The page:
ATO busts tax time myths for business owners


Tax returns can be a nebulous business, and there are no shortage of get-rich-quick schemes out there trying to get in the ears of business owners at the end of the financial year.

Last year almost 500,000 individual tax returns had to be amended because many people got tripped up by what the Australian Taxation Office is calling “tax time myths”, as assistant commissioner Karen Foat explains.

“Every year we see people tripped up by tax time myths. Unfortunately, this often results in slowing their return down when either they or we realise their mistake as the return is processed,” Foat said in a statement.

“Where it doesn’t delay the initial return, it can result in a surprise tax bill later on.”

Here’s what not to do when filing your 2019-20 tax return:

Early lodgement doesn’t mean early refunds

Contrary to some of the tax advice shopped around by Treasurer Josh Frydenberg last year, early birds don’t necessarily get the tax time worm.

As the ATO explains, pre-fill forms that simplify the process often are not completed until the end of July.

“Since leaving out income can slow your return down, if you are lodging before we have automatically included this information for you, it’s really important that you ensure you include all of the information,” the ATO says.

You cant claim home-to-work travel

Unless you’re required to transport bulky tools or equipment to work because it’s not safe to store those items at your workplace, you cannot claim the home-to-work commute on your tax return.

Even if you’re only heading to the office periodically during COVID-19 and working from home the remainder of the time, you cannot claim your commutes as an expense.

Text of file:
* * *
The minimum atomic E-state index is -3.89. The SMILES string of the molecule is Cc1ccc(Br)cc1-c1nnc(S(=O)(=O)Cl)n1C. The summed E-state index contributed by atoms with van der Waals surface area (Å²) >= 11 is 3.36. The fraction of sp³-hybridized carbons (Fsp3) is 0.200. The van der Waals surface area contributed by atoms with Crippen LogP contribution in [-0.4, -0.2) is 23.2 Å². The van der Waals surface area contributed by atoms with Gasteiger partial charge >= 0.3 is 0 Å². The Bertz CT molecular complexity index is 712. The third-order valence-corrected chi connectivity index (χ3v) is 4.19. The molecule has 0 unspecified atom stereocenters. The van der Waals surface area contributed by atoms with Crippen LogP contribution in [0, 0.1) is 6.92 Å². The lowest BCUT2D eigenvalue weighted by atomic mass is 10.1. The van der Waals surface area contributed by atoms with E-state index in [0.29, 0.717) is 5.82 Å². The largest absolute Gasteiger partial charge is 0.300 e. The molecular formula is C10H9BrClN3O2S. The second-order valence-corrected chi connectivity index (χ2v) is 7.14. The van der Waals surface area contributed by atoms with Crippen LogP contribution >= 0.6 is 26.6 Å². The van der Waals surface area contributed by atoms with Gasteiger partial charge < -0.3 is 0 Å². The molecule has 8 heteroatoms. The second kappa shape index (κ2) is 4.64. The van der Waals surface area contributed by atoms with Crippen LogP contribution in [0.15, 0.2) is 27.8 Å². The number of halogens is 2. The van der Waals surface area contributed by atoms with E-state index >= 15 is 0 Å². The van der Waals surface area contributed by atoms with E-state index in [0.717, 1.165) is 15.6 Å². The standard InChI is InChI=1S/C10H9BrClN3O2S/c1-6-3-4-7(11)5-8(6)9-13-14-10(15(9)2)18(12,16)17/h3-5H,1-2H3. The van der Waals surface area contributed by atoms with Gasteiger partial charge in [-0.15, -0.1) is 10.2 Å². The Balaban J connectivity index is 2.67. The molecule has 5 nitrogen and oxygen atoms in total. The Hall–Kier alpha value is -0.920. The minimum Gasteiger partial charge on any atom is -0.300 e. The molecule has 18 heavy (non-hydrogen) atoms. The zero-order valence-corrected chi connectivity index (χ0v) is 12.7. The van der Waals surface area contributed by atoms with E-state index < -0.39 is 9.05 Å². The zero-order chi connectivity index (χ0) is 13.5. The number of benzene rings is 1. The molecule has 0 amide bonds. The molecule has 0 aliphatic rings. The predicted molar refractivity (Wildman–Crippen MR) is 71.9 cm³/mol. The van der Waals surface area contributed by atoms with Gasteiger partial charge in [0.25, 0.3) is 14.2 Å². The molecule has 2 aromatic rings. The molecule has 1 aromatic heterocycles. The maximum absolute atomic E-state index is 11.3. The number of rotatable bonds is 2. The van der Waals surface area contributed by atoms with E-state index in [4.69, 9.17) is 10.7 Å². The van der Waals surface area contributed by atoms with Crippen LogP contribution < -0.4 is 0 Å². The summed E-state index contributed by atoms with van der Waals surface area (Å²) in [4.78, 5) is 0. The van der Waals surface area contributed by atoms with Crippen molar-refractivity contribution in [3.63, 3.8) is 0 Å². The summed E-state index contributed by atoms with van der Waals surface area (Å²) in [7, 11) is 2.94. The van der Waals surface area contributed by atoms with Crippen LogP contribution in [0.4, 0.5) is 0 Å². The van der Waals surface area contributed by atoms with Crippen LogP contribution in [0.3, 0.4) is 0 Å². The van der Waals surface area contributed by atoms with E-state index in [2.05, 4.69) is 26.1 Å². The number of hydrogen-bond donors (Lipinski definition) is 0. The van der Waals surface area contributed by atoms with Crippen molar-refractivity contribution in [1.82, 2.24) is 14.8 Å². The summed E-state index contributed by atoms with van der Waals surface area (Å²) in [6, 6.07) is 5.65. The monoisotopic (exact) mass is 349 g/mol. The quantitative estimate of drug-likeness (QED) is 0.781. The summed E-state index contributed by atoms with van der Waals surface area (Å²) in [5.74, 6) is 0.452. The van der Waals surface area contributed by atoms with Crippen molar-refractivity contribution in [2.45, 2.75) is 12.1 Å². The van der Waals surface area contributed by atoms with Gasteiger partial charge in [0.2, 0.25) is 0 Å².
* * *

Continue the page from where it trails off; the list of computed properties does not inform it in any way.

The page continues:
Double dipping is actually illegal

No, we aren’t talking about your mid-winter share plates; this is about your tax expenses, but the same logic applies.

Many people are working from home this year due to the COVID-19 pandemic, and the ATO has brought in a short-cut method to assist taxpayers, which allows an 80-cent flat deduction for each hour worked remotely.

But if you claim under the short-cut method, you can’t double dip by trying to make separate claims for items related to your work from home expenses, such as laptops.

Work related expenses must be … work related

This one is pretty self explanatory: only expenses directly related to earning income are considered to be ‘work related’.

Thankfully, this includes personal protective equipment and hand sanitiser for taxpayers required to be in physical contact with customers.

You can’t pull your deductions out of thin air

While there is a provision that allows taxpayers to claim expenses up to $300 without receipts, that isn’t a free pass to simply claim $300 without having any expenses whatsoever.

The way to get the fastest, stress-free tax return processed is to substantiate expense claims with evidence.

NOW READ: ATO throws lifeline to landlords, confirming it will accept expense claims for empty Airbnbs

NOW READ: Tax-time reminder: Sole traders receiving JobKeeper and JobSeeker must declare payments as assessable income


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